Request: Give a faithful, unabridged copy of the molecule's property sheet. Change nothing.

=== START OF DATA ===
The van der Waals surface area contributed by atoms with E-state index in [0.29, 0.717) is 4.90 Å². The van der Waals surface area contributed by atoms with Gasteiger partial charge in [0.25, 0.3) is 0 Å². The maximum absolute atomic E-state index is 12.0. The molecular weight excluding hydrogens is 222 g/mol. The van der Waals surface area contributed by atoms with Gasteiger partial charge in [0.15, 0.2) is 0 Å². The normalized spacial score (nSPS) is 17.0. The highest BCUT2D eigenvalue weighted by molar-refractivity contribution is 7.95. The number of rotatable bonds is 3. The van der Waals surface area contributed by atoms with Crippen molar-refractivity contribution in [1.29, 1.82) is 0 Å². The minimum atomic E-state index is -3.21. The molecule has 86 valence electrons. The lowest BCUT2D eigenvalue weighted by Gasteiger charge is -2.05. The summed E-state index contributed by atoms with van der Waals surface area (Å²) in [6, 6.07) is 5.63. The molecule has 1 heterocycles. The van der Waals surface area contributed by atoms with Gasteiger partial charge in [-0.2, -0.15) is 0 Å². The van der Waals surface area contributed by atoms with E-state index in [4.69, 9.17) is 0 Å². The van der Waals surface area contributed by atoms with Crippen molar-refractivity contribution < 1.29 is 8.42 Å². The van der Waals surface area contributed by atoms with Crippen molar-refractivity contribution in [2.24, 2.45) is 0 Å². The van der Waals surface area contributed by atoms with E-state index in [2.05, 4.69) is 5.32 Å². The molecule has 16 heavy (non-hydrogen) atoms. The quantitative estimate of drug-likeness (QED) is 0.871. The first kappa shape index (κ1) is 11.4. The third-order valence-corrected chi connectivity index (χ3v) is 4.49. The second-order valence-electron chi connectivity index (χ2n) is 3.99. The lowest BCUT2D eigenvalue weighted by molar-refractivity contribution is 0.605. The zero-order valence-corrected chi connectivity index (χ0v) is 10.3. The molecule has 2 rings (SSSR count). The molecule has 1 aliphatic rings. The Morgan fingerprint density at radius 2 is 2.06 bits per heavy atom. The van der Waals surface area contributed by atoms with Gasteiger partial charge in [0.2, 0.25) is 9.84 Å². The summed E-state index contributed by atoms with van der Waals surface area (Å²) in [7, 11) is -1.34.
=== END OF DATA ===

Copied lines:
The van der Waals surface area contributed by atoms with E-state index in [0.29, 0.717) is 4.90 Å². The van der Waals surface area contributed by atoms with Gasteiger partial charge in [0.25, 0.3) is 0 Å². The maximum absolute atomic E-state index is 12.0. The molecular weight excluding hydrogens is 222 g/mol. The van der Waals surface area contributed by atoms with Gasteiger partial charge in [0.15, 0.2) is 0 Å². The normalized spacial score (nSPS) is 17.0. The highest BCUT2D eigenvalue weighted by molar-refractivity contribution is 7.95. The number of rotatable bonds is 3. The van der Waals surface area contributed by atoms with Crippen molar-refractivity contribution in [1.29, 1.82) is 0 Å². The minimum atomic E-state index is -3.21. The molecule has 86 valence electrons. The lowest BCUT2D eigenvalue weighted by Gasteiger charge is -2.05. The summed E-state index contributed by atoms with van der Waals surface area (Å²) in [6, 6.07) is 5.63. The molecule has 1 heterocycles. The van der Waals surface area contributed by atoms with Gasteiger partial charge in [-0.2, -0.15) is 0 Å². The van der Waals surface area contributed by atoms with E-state index in [4.69, 9.17) is 0 Å². The van der Waals surface area contributed by atoms with Crippen molar-refractivity contribution < 1.29 is 8.42 Å². The van der Waals surface area contributed by atoms with Crippen molar-refractivity contribution in [2.24, 2.45) is 0 Å². The van der Waals surface area contributed by atoms with E-state index in [2.05, 4.69) is 5.32 Å². The molecule has 16 heavy (non-hydrogen) atoms. The quantitative estimate of drug-likeness (QED) is 0.871. The first kappa shape index (κ1) is 11.4. The third-order valence-corrected chi connectivity index (χ3v) is 4.49. The second-order valence-electron chi connectivity index (χ2n) is 3.99. The lowest BCUT2D eigenvalue weighted by molar-refractivity contribution is 0.605. The zero-order valence-corrected chi connectivity index (χ0v) is 10.3. The molecule has 2 rings (SSSR count). The molecule has 1 aliphatic rings. The Morgan fingerprint density at radius 2 is 2.06 bits per heavy atom. The van der Waals surface area contributed by atoms with Gasteiger partial charge in [0.2, 0.25) is 9.84 Å². The summed E-state index contributed by atoms with van der Waals surface area (Å²) in [7, 11) is -1.34.